A dirty little not-so-secret about youth in the entertainment industry is that it both profits from and promotes family dysfunction. The parents of child stars often get so seduced by the glitz of success, they attempt to realize their own broken dreams through their children. Instead of protecting their young from an inestimably complicated life, parents push their kids to further perform. As my friend Irene Dreayer, a producer of children’s programming and a talent coach often asks of showbiz parents: “Who’s dream is this -- your kid’s or yours?”
The other thing Dreayer will tell you about the trajectory of child stars -- having honed her expertise as executive producer of The Disney Channel’s “The Suite Life of Zack and Cody” and the sitcom “Sister, Sister” -- is that if young talents don’t have reliable authority figures in their lives, they crumble.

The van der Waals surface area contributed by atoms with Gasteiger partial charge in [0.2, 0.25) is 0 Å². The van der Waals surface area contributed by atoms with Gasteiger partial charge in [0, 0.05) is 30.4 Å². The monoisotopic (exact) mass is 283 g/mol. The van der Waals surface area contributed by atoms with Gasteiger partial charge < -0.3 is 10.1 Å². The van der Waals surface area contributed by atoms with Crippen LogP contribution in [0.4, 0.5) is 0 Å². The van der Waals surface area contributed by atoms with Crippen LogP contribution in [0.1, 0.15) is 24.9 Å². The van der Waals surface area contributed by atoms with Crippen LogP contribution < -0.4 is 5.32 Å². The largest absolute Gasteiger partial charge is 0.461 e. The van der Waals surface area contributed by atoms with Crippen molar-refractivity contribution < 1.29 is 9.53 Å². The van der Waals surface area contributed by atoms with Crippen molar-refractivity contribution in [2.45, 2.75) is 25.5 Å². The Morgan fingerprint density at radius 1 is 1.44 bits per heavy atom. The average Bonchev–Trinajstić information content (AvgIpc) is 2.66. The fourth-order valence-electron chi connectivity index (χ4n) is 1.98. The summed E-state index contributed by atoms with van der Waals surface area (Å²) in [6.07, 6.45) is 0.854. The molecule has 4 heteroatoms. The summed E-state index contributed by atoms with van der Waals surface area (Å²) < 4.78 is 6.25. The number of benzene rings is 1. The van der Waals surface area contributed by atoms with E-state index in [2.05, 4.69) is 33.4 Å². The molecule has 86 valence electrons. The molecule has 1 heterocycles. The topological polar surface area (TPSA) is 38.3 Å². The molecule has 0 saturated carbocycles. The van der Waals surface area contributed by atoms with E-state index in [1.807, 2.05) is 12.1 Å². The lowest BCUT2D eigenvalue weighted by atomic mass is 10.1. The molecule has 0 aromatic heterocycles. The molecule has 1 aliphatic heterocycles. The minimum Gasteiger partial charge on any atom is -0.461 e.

"No one is protecting her," Dreayer said when I called her for comment. "There’s nobody there to say to her: 'What the f--- are you doing?'
But even worse than parents who can’t be depended upon are jealous parents who exploit a child's success. As with Lindsay Lohan’s mother, Dina, I wonder about the relationship between Miley and dear daddy, Billy Ray. Yes, “Achy Breaky Heart” was a catchy little number that a lot of people heard too many times, two decades ago. But does it count as a career? Last I checked, poppy Billy Ray was earning his pay playing a father to his daughter on her star-making show.